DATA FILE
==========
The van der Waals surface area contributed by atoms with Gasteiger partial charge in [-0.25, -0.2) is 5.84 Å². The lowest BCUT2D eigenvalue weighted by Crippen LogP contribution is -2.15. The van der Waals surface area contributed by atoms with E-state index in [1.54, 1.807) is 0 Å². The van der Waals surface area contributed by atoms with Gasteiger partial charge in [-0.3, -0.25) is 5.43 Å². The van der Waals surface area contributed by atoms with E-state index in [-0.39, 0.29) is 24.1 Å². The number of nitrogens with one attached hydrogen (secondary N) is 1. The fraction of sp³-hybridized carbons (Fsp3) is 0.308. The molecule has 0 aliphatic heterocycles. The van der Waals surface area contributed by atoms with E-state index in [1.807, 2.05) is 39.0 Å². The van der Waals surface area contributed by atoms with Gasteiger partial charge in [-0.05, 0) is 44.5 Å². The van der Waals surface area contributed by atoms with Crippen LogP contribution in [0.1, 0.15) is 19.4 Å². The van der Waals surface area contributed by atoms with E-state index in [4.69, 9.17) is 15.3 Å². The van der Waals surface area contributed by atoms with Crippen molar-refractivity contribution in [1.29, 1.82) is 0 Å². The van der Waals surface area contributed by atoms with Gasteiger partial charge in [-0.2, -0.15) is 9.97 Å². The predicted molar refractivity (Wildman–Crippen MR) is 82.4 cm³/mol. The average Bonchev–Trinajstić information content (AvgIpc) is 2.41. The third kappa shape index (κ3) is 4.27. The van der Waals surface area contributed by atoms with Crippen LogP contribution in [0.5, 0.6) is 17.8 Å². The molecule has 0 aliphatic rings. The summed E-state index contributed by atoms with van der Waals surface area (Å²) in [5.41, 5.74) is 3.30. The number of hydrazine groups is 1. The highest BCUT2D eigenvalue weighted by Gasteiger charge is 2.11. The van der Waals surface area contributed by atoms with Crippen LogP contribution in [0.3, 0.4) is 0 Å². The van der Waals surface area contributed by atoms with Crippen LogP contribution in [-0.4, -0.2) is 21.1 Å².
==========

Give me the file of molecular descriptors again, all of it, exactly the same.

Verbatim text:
The van der Waals surface area contributed by atoms with Gasteiger partial charge in [-0.25, -0.2) is 5.84 Å². The lowest BCUT2D eigenvalue weighted by Crippen LogP contribution is -2.15. The van der Waals surface area contributed by atoms with E-state index in [1.54, 1.807) is 0 Å². The van der Waals surface area contributed by atoms with Gasteiger partial charge in [-0.3, -0.25) is 5.43 Å². The van der Waals surface area contributed by atoms with E-state index in [-0.39, 0.29) is 24.1 Å². The number of nitrogens with one attached hydrogen (secondary N) is 1. The fraction of sp³-hybridized carbons (Fsp3) is 0.308. The molecule has 0 aliphatic heterocycles. The van der Waals surface area contributed by atoms with E-state index in [1.807, 2.05) is 39.0 Å². The van der Waals surface area contributed by atoms with Gasteiger partial charge in [-0.05, 0) is 44.5 Å². The van der Waals surface area contributed by atoms with Crippen LogP contribution in [0.1, 0.15) is 19.4 Å². The van der Waals surface area contributed by atoms with E-state index in [4.69, 9.17) is 15.3 Å². The van der Waals surface area contributed by atoms with Crippen molar-refractivity contribution in [1.29, 1.82) is 0 Å². The van der Waals surface area contributed by atoms with Gasteiger partial charge in [-0.2, -0.15) is 9.97 Å². The predicted molar refractivity (Wildman–Crippen MR) is 82.4 cm³/mol. The average Bonchev–Trinajstić information content (AvgIpc) is 2.41. The third kappa shape index (κ3) is 4.27. The van der Waals surface area contributed by atoms with Crippen LogP contribution in [0.5, 0.6) is 17.8 Å². The molecule has 0 aliphatic rings. The summed E-state index contributed by atoms with van der Waals surface area (Å²) in [5.41, 5.74) is 3.30. The number of hydrazine groups is 1. The highest BCUT2D eigenvalue weighted by Gasteiger charge is 2.11. The van der Waals surface area contributed by atoms with Crippen LogP contribution in [0.3, 0.4) is 0 Å². The van der Waals surface area contributed by atoms with Crippen LogP contribution in [-0.4, -0.2) is 21.1 Å².